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Pro Bono Committee created to document, catalog and recognize volunteer efforts

Whether it’s providing free tax advice, acting as a guardian ad litem, tutoring children after school or helping at a food bank on the weekends, the students, faculty and staff at the Wake Forest University School of Law give freely of their spare time to pro bono and public service efforts.

Thanks to a newly formed committee of students and faculty, those efforts will now be documented, cataloged and recognized.

The Pro Bono Committee is planning an event for the fall semester showcasing the legal and non-legal charitable efforts of the law school’s students, faculty, staff and alumni.

Faculty and students will talk about how public service work furthers students’ development as lawyers and enriches the lives of everyone who participates.

“The Wake Forest School of Law has a long and distinguished history of service to community,” says Dean Blake Morant. “This special nature of our law school will now take greater prominence as we recognize the importance of the ‘citizen lawyer.’ ”

Professor Suzanne Reynolds is heading the Pro Bono Committee that plans to catalog all pro bono and volunteer activity being done by those connected with the law school.

By providing a catalog of opportunities, students can make more purposeful choices about where to commit their extra time.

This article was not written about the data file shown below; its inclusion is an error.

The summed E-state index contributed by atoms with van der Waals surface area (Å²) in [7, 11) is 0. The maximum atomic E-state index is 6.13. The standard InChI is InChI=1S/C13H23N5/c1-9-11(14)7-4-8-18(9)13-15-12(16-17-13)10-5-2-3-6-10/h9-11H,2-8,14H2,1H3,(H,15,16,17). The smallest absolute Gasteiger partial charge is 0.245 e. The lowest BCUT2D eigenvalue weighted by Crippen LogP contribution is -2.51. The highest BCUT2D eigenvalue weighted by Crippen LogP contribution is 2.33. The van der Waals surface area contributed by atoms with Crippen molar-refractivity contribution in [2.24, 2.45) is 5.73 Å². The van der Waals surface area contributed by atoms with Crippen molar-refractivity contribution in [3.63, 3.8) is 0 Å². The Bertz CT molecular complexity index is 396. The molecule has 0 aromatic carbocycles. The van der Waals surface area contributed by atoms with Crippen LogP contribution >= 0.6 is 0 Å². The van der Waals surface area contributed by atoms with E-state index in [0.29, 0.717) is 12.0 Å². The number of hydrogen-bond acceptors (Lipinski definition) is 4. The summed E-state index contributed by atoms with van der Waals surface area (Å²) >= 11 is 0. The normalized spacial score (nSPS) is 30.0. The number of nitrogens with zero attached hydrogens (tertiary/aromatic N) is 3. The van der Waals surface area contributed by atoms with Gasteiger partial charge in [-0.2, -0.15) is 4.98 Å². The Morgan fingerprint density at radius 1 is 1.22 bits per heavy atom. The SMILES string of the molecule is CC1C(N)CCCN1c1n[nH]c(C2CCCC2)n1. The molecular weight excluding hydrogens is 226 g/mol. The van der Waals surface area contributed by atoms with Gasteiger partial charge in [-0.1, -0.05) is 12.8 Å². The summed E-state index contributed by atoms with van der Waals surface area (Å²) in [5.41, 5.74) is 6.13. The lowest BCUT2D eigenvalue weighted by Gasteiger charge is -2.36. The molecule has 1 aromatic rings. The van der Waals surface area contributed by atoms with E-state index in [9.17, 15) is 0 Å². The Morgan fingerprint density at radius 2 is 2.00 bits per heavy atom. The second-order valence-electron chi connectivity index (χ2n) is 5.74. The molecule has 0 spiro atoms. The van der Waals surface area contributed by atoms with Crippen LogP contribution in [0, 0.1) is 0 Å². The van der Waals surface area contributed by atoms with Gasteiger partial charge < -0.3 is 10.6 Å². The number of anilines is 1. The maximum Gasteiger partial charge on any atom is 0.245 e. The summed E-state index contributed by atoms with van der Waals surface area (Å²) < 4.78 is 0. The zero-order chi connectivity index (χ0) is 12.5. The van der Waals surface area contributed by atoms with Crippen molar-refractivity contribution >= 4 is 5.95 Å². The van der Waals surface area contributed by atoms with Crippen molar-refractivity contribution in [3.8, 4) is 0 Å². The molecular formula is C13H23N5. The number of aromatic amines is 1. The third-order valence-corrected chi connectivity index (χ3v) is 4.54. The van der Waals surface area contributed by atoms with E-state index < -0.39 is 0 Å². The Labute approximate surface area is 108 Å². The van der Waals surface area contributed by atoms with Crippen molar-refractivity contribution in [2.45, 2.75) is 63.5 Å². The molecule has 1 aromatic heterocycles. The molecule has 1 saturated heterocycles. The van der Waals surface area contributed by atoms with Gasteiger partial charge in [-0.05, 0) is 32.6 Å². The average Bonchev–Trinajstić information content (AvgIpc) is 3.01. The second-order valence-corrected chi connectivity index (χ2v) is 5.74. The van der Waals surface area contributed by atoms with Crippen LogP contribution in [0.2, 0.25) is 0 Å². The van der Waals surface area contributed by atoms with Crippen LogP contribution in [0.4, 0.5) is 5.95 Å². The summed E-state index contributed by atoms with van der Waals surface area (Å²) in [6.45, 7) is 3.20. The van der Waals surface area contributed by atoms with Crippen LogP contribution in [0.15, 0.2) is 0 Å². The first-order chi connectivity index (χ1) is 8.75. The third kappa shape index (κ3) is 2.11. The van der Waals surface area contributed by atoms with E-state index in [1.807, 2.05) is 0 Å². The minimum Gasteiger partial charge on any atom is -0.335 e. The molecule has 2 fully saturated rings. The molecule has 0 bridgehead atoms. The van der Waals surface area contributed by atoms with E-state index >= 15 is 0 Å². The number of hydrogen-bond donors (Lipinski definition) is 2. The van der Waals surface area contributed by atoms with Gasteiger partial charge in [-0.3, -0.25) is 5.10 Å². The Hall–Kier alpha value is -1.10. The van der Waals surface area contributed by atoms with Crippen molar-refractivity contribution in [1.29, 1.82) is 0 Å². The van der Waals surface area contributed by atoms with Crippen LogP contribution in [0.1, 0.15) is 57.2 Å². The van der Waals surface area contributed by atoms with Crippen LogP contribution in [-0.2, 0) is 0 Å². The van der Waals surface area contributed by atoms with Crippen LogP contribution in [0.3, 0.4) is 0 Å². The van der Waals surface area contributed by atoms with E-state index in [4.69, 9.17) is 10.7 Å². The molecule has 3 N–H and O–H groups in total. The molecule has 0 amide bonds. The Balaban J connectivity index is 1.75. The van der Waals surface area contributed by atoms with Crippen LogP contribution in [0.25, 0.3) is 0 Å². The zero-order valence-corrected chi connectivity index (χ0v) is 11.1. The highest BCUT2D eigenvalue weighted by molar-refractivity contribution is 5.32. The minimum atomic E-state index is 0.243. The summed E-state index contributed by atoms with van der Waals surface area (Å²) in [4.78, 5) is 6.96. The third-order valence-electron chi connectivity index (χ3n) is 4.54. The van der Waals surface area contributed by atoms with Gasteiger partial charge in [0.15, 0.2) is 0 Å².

“The committee will provide a great service by serving as a central repository for all the pro bono and volunteer work being done by the law school,” she said.

A central repository will also help students make informed choices, Reynolds said.

“By providing a catalog of opportunities, students can make more purposeful choices about where to commit their extra time,” she said.

In addition to surveying students and faculty about their current pro bono and volunteer work, the committee has surveyed alumni to find out about their pro bono and public service activities to include in the catalog.

“We hope that we can assist our alumni in their pro bono work by connecting them with students interested in their particular projects,” Reynolds said.

Information gathered in the surveys will be used to develop a catalog that students can use for Public Interest Law Organization grants, Reynolds said.

Plans also call for recognizing volunteer efforts with an award for student pro bono/pro humanitate work as well as highlighting some of the activities on the law school’s Web site, Reynolds said.

“I am thrilled to be part of a community that is both intellectually rich and uniquely compassionate,” Morant says.

“The law school will set the example for institutions that seek to instill in students the important goal of service to society.”